The Train: This is one Christmas tradition in NYC that I knew nothing about until DP started working in the area when we first moved back to the East Coast. In the Citicorp Center, on a lower level usually reserved for eating from the surrounding take out areas, they have installed a humongous model train display for the last 20 years (which explains why DP knew nothing about it from her own childhood). I'm not even sure I can describe the thing so I include a link.
Basically, the set up mimics a 1950s train ride from Westchester through the Catskills up to the Adirondacks, encompassing the four seasons and the change from morning to dusk to nighttime. There are something like 30 trains in different scales to give perspective on 19 tracks. It is fantastic. And DS was in heaven. Ma and Gong patiently scooted him along the rail in the crowds, pointing out the infinite details. Apparently, he was pointing most of the little bits--a school bus, the pumpkins, the snowball fight around the snowman--to them. He loved it. I see a hobby in our future. Which will be great, except DD was ready to see more real city about halfway through. DP kept her occupied while I watched the bags.
Lunch: Forgive me, oh internet foodies, but we ate at Burger Heaven (my dear Lambeth, I think you and I ate at this very one). And I had chicken fingers. And fries. And rice pudding. And it was delicious. The kids started with fruit salad, then chicken fingers and fries. DS devoured pickles, cooked onions, and tomato slices (apparently just like Ma's ma) while DD, after my own self, couldn't get her face far enough away when presented with a tomato slice. The kiddos were great during the whole meal, which ended with red jello for them. It was sophisticated food, or even that diverse, but we all had a good time. And that's what it's all about. Besides, we eat ethnic at home!
Carousel Horses: No, we didn't ride the carousel in Central Park, nor even the little one in Bryant Park right now. Instead we went to the carousel horse exhibition at the American Folk Art Museum. To sum it up, this exhibition draws parallels between the wood carving traditions in the Jewish shtetls of Eastern Europe and the intricate wooden carousel horses of the more secular amusements in the U.S. As I think I've stated, I love carousels and have even read some of the history, but never anything like this and was just thrilled by the connections being made--it was visually stunning, with all the Torah Crowns and papercut outs next to the actual Illions and other carousel horses. Of course, DD and DS wanted to ride them, but they did get to touch the one carousel horse head that was for that purpose. They really responded to folk art mainly because it featured identifiable subjects--animals, trains, household goods like mailboxes--in often fanciful and colorful renditions. I think their favorite object was actually the train weather vane. No surprise there, really.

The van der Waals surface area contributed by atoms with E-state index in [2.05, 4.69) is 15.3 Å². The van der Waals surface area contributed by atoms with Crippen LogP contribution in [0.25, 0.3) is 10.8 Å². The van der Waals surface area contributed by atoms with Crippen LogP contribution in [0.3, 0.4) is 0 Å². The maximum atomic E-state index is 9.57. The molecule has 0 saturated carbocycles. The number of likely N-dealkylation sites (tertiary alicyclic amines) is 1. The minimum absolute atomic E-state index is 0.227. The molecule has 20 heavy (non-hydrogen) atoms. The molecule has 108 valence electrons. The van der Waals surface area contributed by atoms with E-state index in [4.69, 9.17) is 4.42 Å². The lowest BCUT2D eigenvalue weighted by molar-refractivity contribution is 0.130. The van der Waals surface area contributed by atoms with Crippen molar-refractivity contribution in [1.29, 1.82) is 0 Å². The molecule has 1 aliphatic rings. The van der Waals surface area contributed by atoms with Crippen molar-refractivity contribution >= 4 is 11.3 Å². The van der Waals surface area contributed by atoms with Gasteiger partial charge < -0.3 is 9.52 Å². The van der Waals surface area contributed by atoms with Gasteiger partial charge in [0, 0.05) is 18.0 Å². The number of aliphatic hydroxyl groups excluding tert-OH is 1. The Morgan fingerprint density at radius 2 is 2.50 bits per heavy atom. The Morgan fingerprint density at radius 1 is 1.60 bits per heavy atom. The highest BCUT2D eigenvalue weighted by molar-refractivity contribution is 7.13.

Tidbits: So, what did I leave out? The kids had fun playing on the ramp of one of the numerous buildings we passed, cheering us on to come down and up it. The grownups all laughed that they would remember the ramp best. DS loved jumping around while holding Gong's hand. DD always manages to sit next to Gong during meals, and always gets him to hand feed her the choicest morsels (the rest of us try not to giggle at her power). We all liked the display of complicated student origami in the windows of the Donnell Branch of NYPL. Can't wait for Ma to teach them that. DP is totally snoring next to me now or I'd ask her to contribute her own memories of the day. Hopefully I can add them later.
Finally, we left before a breakdown, unlike that fateful Carnegie Sunday. DS was asleep before we got on the FDR, while DD chatted until we got out of the city and then fell sound asleep herself.